Permanent recruitment reaches one-year high


Growth in permanent recruitment reached a one-year high in February, according to the latest data from the Recruitment and Employment Confederation (REC).

By contrast, the latest Report on Jobs showed recruitment for temporary roles grew at its slowest rate for four months.

According to REC, the number of vacancies on offer continued to increase in February. Overall, demand for staff rose at its quickest rate in one-and-a-half years, with faster increases for both permanent and temporary workers.

At the same time, however, candidate availability declined sharply, with REC pointing out that availability of both permanent and temporary workers fell at the sharpest rate so far this year.  Meanwhile, starting salaries for permanent roles increased at their quickest pace for almost a year, while temp pay grew at its fastest rate for nine months.

When viewed by region, permanent recruitment increased across all English regions in February, while Scotland saw its first increase since September 2016.  

Demand in the private sector remained significantly stronger than in the public sector, with private sector demand for staff reaching a 20-month high.

There was growth in demand for permanent roles across all sectors, with the biggest increases seen in engineering, IT and computing and nursing / medical / care. For temp roles the biggest demand was in engineering, followed by nursing / medical / care and blue collar roles.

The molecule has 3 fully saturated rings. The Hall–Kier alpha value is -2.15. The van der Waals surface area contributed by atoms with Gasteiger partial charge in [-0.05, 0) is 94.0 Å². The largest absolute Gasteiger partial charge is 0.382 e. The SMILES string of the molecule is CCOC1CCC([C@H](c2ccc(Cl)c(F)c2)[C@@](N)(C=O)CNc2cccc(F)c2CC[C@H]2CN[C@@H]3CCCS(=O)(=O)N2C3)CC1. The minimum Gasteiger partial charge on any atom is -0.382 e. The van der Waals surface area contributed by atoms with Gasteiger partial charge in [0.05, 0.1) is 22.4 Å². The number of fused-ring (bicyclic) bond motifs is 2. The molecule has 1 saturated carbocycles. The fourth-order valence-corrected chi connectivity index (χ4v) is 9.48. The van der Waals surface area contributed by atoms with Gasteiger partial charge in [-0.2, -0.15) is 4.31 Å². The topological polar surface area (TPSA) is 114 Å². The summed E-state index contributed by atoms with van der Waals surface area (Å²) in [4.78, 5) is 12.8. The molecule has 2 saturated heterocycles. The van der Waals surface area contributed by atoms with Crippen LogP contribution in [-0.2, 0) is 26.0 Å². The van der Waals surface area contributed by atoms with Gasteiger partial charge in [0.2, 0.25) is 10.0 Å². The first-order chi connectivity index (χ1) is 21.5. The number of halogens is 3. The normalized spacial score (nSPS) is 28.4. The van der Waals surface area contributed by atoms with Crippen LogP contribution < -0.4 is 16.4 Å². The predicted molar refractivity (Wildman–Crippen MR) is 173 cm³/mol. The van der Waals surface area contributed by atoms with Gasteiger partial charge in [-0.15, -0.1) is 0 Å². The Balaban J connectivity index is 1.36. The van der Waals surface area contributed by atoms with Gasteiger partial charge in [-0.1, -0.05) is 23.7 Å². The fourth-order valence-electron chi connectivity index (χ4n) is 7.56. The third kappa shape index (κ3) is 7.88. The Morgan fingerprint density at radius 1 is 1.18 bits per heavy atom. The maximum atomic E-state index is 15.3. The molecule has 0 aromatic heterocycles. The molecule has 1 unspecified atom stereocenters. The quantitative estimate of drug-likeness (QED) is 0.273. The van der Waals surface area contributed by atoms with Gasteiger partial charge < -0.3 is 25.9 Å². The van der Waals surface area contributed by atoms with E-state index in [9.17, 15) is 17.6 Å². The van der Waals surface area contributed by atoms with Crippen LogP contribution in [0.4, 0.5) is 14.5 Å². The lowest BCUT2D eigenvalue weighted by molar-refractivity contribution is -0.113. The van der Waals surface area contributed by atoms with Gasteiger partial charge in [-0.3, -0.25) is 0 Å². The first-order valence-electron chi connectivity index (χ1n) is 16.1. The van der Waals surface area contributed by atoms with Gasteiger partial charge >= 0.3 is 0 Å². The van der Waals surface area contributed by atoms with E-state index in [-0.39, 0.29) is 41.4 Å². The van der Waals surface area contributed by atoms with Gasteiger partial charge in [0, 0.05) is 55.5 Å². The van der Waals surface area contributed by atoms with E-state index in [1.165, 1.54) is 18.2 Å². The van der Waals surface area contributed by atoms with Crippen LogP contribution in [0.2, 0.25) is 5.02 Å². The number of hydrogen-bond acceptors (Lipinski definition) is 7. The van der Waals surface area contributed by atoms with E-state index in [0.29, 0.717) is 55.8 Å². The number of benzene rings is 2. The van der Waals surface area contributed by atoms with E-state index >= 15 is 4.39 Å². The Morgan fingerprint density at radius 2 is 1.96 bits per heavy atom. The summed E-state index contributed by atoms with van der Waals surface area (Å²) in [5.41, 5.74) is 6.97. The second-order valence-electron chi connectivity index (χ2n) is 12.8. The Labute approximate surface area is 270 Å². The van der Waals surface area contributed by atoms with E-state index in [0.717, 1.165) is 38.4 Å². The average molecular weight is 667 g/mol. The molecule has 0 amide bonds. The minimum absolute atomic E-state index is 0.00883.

Kevin Green, REC chief executive, said: “Although permanent placements have hit a 12-month high, businesses across the UK are finding it increasingly difficult to recruit for permanent roles. The big question still remains about how employers will fill their vacancies.

“The Chancellor is expected to announce a boost for vocational training in today’s budget and this is very welcome. However, it won’t solve the immediate need for people to fill jobs. We’re already seeing acute staff shortages in a variety of sectors, from healthcare to engineering. This is likely to get worse, especially if the Government continues to refuse the rights of EU citizens living in the UK post-Brexit.

“On the flip side, this is a good time for individuals prepared to move jobs, with bumper pay offers on the table as hirers compete to secure the talent available. In the context of rising inflation and stagnating pay growth, changing employers is becoming a more attractive option for those looking for more money.”

Wednesday, 8 March 2017

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